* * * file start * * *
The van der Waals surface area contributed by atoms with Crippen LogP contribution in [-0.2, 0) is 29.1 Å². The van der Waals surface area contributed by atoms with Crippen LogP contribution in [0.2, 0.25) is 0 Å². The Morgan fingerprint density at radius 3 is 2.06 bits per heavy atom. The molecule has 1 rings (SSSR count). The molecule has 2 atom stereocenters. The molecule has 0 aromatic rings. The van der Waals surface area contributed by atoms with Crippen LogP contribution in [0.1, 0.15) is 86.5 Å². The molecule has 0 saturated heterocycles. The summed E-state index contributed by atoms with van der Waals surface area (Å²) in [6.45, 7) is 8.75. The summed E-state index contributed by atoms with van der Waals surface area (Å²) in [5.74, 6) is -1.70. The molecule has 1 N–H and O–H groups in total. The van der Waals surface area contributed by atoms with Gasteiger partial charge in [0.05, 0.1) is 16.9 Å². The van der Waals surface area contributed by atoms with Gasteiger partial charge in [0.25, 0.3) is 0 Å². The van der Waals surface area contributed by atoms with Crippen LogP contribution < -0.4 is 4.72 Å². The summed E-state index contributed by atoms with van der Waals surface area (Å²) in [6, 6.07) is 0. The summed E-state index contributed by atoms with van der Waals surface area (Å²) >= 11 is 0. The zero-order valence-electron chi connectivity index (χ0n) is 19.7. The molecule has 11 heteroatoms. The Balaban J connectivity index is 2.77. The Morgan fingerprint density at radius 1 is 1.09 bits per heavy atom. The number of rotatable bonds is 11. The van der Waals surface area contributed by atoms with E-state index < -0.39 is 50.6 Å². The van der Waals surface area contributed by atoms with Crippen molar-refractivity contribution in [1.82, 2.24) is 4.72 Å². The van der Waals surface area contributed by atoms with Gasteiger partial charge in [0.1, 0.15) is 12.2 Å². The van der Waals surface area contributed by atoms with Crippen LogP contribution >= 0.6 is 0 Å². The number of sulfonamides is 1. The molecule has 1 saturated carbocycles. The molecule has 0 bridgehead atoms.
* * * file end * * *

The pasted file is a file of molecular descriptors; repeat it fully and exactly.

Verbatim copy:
The van der Waals surface area contributed by atoms with Crippen LogP contribution in [-0.2, 0) is 29.1 Å². The van der Waals surface area contributed by atoms with Crippen LogP contribution in [0.2, 0.25) is 0 Å². The Morgan fingerprint density at radius 3 is 2.06 bits per heavy atom. The molecule has 1 rings (SSSR count). The molecule has 2 atom stereocenters. The molecule has 0 aromatic rings. The van der Waals surface area contributed by atoms with Crippen LogP contribution in [0.1, 0.15) is 86.5 Å². The molecule has 0 saturated heterocycles. The summed E-state index contributed by atoms with van der Waals surface area (Å²) in [6.45, 7) is 8.75. The summed E-state index contributed by atoms with van der Waals surface area (Å²) in [5.74, 6) is -1.70. The molecule has 1 N–H and O–H groups in total. The van der Waals surface area contributed by atoms with Gasteiger partial charge in [0.05, 0.1) is 16.9 Å². The van der Waals surface area contributed by atoms with Gasteiger partial charge in [0.25, 0.3) is 0 Å². The van der Waals surface area contributed by atoms with Crippen LogP contribution < -0.4 is 4.72 Å². The summed E-state index contributed by atoms with van der Waals surface area (Å²) in [6, 6.07) is 0. The summed E-state index contributed by atoms with van der Waals surface area (Å²) >= 11 is 0. The zero-order valence-electron chi connectivity index (χ0n) is 19.7. The molecule has 11 heteroatoms. The Balaban J connectivity index is 2.77. The Morgan fingerprint density at radius 1 is 1.09 bits per heavy atom. The number of rotatable bonds is 11. The van der Waals surface area contributed by atoms with E-state index < -0.39 is 50.6 Å². The van der Waals surface area contributed by atoms with Crippen molar-refractivity contribution in [1.82, 2.24) is 4.72 Å². The van der Waals surface area contributed by atoms with Gasteiger partial charge in [0.1, 0.15) is 12.2 Å². The van der Waals surface area contributed by atoms with Crippen LogP contribution >= 0.6 is 0 Å². The number of sulfonamides is 1. The molecule has 1 saturated carbocycles. The molecule has 0 bridgehead atoms.